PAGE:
The system also manages records required for traceability, but it is not an inventory tracking program.

Todd Baggett, chief executive officer for RedLine, said the main difference between PTI Lite and RedLine’s traceability products for larger companies is that it is designed to run on one personal computer with a printer. It is for post-packaging labeling and designed for operations that pack up to 2,500 cases a day.

To apply to be an “early adopter,” visit the company’s website at www.redlinesolutions.com.

 

United Fresh, USDA offer inspection classes

The next session of the Washington, D.C.-based United Fresh Produce Association’s produce inspection training program is set for May 21-25 at the U.S. Department of Agriculture’s training center in Fredericksburg, Va. It also will be offered Sept. 10-14.

The program uses USDA instructors to provide hands-on training designed to help produce receivers, handlers, buyers, shippers and sellers understand the produce inspection process. A discount in registration fees is available for United Fresh members.

Class size is limited and registrations are on a first come, first served basis. Details are available at http://tinyurl.com/UF-training or by calling (202) 303-3405. Two separate classes are offered. Attendees can attend either or both classes.

“Fundamentals of Produce Inspection” is a two-day class focusing on inspection essentials, sampling procedures and general market principles. It is a prerequisite for the other class, “Commodity Labs.”

The labs class is three days and applies the principles learned in the inspection class to the five most commonly requested commodities: grapes, lettuces, potatoes, strawberries and tomatoes. Up to seven additional commodities will be included based on the attendees’ most common preferences.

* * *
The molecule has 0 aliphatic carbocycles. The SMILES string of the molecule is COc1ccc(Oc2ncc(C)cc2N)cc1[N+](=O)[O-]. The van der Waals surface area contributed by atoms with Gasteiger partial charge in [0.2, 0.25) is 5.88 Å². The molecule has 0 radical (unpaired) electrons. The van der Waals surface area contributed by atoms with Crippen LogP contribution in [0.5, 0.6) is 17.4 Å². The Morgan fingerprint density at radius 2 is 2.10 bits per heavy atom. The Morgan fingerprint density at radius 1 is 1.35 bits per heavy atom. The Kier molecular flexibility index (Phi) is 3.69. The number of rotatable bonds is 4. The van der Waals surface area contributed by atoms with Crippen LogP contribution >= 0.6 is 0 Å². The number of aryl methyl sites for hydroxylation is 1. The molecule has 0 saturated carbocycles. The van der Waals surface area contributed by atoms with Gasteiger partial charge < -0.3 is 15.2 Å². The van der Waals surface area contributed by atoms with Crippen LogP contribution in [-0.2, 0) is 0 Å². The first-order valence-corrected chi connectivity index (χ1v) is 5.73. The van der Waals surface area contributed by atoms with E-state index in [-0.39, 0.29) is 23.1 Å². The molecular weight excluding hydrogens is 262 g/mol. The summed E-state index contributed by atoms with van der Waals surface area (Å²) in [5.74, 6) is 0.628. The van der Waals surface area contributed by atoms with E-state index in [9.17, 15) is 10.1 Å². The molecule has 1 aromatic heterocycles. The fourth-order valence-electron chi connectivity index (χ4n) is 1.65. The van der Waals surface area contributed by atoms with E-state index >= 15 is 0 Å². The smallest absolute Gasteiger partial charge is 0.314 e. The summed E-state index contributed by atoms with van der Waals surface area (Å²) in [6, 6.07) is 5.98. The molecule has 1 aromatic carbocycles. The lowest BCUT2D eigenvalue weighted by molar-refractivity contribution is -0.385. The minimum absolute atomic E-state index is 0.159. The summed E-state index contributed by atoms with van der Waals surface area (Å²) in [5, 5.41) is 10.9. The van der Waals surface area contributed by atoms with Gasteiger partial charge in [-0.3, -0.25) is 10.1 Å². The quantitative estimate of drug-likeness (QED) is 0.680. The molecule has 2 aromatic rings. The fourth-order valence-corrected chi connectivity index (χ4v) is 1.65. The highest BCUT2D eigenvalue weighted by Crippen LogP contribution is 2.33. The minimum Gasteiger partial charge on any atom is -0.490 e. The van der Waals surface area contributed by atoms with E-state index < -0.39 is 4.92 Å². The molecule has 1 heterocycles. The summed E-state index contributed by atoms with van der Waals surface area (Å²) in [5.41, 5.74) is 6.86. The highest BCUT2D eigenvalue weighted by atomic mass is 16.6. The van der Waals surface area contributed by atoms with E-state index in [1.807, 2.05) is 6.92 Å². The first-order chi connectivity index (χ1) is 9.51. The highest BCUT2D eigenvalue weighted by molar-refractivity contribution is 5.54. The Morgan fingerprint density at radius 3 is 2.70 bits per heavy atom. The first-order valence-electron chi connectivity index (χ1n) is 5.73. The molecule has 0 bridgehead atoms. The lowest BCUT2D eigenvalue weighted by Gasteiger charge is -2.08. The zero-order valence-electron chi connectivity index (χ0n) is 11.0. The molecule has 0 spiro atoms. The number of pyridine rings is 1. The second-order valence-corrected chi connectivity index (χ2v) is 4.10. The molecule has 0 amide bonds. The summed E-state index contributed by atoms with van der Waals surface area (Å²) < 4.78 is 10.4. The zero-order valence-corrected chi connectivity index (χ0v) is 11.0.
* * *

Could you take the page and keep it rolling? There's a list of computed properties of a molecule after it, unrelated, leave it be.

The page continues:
University releases leafy greens research

The University of Georgia has completed a four-year research project on minimizing E. coli in leafy greens and has launched a website to share the findings.

The project — “A systems approach to minimize Escherichia coli O157:H7 food safety hazards associated with fresh and fresh-cut leafy greens” — involved numerous researchers and representatives from the fresh produce industry. It looked at leafy greens from farm to fork to find ways to retain the quality of leafy greens while ensuring food safety.

The new website, www.ugacfs.org/producesafety/Index.html, not only includes results of the four-year project, but it also provides food safety tips for growers, shippers and others in the supply chain. There is also a collection of tables that contain a compilation of peer-reviewed studies that address the safety of leafy greens.

The steering committee for the research project included several representatives from the supply chain, such as staff from: Earthbound Farm, San Juan Bautista, Calif.; Tanimura & Antle, Salinas, Calif.; Whole Foods Market Inc., Austin, Texas; and Wegmans Food Markets, Rochester, N.Y.

By staff writer Coral Beach